Three years ago, Bhante launched the YouTube channel Monje en la Modernidad, or “Monk in Modernity,” where he posts lectures and interviews in Spanish. He also hosts live online study classes and meditation sessions.

These digital platforms, he said, are key to reaching an audience that’s dispersed around the globe and may not have other ways of getting information about Buddhism.

“Technology just works for everyone,” he said, “the person who wants to spread that kind of teaching and the person who’s looking for different kinds of teachings.”

In addition, Bhante also hosted a meditation retreat in the Mexican state of Zacatecas this year and has been working on translating sutras and modern Buddhist books so that Spanish-speakers can have access to more Buddhist source texts.

While technology has solved many problems, it hasn’t erased them all. Accurate translations are still one of the biggest challenges for Spanish speakers interested in Buddhism, he said. And, even for English speakers, it can be difficult to find a temple to join, since many of them operate in Asian languages such as Mandarin or Korean.

“The temples were set up for a specific ethnicity and to help immigrants have a taste of their own culture and to help them integrate into the United States,” he said. “I don’t think they see it as a big role of theirs to bring in Latinxs or anyone else.”

Zen and meditation centers that cater to American Buddhist converts aren’t always a fit either.

Marcia Taborga, a Bolivian American member of the Orange County Buddhist Church in Anaheim, said when she started looking for a temple five years ago, she wasn’t interested in meditation centers because they lacked a cohesive community. And as a mother of two, she and her husband needed a place to practice with their young children.

“In practice, in real life, I feel like you need community,” she said.

OCBC — a Shin Buddhist temple founded by Japanese immigrants in Southern California more than 80 years ago — appealed to her instead because of its combination of English-language services (the temple is now run primarily by second- and third-generation Japanese Americans) and family-friendly programs, such as weekend dharma school for children. Taborga is now part of the temple’s hospitality committee, book group, and adult study class, and is an advisor to her children’s Dharma wheel club.

“It’s the community, it’s the family service, it’s the reading I get to do and talk to people about — I was looking for that,” she said. “I knew I needed more than reading on my own. I knew you could only go so far in your spiritual growth with that.”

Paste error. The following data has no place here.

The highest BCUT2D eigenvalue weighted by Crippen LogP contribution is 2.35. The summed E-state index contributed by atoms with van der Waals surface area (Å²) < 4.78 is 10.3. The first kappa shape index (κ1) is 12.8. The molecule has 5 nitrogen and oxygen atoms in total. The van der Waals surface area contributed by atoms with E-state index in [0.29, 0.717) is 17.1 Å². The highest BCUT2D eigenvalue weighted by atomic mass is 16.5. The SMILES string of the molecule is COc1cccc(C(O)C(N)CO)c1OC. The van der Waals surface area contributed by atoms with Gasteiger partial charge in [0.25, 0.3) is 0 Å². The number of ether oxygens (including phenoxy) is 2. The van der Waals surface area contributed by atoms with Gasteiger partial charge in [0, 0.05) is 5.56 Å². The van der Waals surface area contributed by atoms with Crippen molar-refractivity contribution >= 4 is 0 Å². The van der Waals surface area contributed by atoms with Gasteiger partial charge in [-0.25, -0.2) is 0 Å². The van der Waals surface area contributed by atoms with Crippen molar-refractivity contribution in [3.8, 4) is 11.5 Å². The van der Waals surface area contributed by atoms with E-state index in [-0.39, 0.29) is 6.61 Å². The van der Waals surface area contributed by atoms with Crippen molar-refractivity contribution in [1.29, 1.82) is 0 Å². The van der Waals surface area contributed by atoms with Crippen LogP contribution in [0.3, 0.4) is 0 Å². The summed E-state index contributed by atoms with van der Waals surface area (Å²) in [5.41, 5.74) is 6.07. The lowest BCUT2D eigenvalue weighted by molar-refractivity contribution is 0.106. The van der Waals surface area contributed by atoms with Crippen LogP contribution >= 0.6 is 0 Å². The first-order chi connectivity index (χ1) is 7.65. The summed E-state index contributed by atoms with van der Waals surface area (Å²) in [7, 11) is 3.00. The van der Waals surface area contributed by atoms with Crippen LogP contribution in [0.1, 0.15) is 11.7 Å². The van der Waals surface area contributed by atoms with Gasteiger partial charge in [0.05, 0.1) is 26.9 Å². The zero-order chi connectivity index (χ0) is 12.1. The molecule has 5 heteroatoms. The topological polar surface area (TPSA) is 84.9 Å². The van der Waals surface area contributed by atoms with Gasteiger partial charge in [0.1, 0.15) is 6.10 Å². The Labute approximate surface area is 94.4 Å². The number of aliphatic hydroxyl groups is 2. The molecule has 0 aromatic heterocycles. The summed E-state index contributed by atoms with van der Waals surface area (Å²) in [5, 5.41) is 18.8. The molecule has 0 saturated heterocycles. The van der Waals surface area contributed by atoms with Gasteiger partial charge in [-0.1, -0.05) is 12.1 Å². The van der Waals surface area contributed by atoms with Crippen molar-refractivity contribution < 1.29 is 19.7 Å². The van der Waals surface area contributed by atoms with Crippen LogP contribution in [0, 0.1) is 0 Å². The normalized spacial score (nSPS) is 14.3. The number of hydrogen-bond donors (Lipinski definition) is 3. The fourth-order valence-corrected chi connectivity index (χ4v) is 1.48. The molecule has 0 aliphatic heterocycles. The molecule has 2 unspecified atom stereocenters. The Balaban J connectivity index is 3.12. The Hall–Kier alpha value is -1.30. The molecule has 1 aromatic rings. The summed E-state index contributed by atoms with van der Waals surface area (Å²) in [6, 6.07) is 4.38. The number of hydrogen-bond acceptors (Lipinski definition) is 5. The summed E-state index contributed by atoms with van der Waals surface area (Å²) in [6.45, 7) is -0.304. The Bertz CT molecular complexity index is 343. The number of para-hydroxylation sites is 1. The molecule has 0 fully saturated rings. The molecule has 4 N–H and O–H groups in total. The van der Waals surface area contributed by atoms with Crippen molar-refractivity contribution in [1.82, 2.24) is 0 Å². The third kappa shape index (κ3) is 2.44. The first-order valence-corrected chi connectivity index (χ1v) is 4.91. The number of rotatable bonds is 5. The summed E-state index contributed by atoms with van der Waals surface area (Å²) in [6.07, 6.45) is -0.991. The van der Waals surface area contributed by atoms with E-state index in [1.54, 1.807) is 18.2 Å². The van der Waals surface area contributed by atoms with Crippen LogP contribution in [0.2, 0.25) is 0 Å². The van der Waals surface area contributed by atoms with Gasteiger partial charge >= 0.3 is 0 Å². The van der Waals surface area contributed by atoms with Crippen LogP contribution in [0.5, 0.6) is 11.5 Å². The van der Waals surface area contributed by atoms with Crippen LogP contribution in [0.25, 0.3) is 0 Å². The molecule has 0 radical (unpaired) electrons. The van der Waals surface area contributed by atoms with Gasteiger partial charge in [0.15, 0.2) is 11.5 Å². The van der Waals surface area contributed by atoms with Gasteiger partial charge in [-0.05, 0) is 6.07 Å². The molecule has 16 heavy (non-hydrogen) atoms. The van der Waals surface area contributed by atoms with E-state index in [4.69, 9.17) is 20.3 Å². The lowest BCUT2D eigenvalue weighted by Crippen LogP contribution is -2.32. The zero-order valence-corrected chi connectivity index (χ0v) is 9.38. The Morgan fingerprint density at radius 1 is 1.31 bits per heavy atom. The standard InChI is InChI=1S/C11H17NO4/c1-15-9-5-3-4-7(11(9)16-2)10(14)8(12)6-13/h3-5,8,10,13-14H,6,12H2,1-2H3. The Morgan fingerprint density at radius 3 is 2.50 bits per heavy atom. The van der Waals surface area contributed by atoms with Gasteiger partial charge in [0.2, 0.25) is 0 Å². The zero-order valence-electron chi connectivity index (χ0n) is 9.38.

The temple — and Buddhism in general — also offers a more inclusive community than what she had found in the Catholicism of her upbringing, she said, which is one reason many Latinxs are searching for new forms of spirituality.

“People are moving away from Catholicism,” Taborga said. “For me, I didn’t like the rejection of whole groups of people, like the idea that homosexuality is a sin. At OCBC, no one talks about being gay. No one says it’s good or bad — we just accept it.”

This desire for community, Cardenas said, is one way the Latinxs are shaping American Buddhism.

Based on her experience teaching, she said that Latinxs place a higher value on community and intimacy with outer practitioners. Spanish speakers usually share more of their personal lives in an effort to build community with other students, she said, whereas most English speakers seem to be more focused on their independent practice.

“It leans very strongly toward a traditional style of Buddhism,” she said. “Ananda said, ‘Spiritual friends are half of the spiritual life.’ And the Buddha said, ‘No, Ananda, don’t say that. Spiritual friends are the whole of the spiritual life.’ The value of spiritual friendships are a very traditional value, and Latinxs plugging into that is a positive thing.”

“It’s taking our sangha closer to the heart of Buddhist practice,” she said.

Caitlin Yoshiko Kandil

Caitlin Yoshiko Kandil

Caitlin Yoshiko Kandil is an award-winning reporter based in Southern California and a graduate of Harvard Divinity School.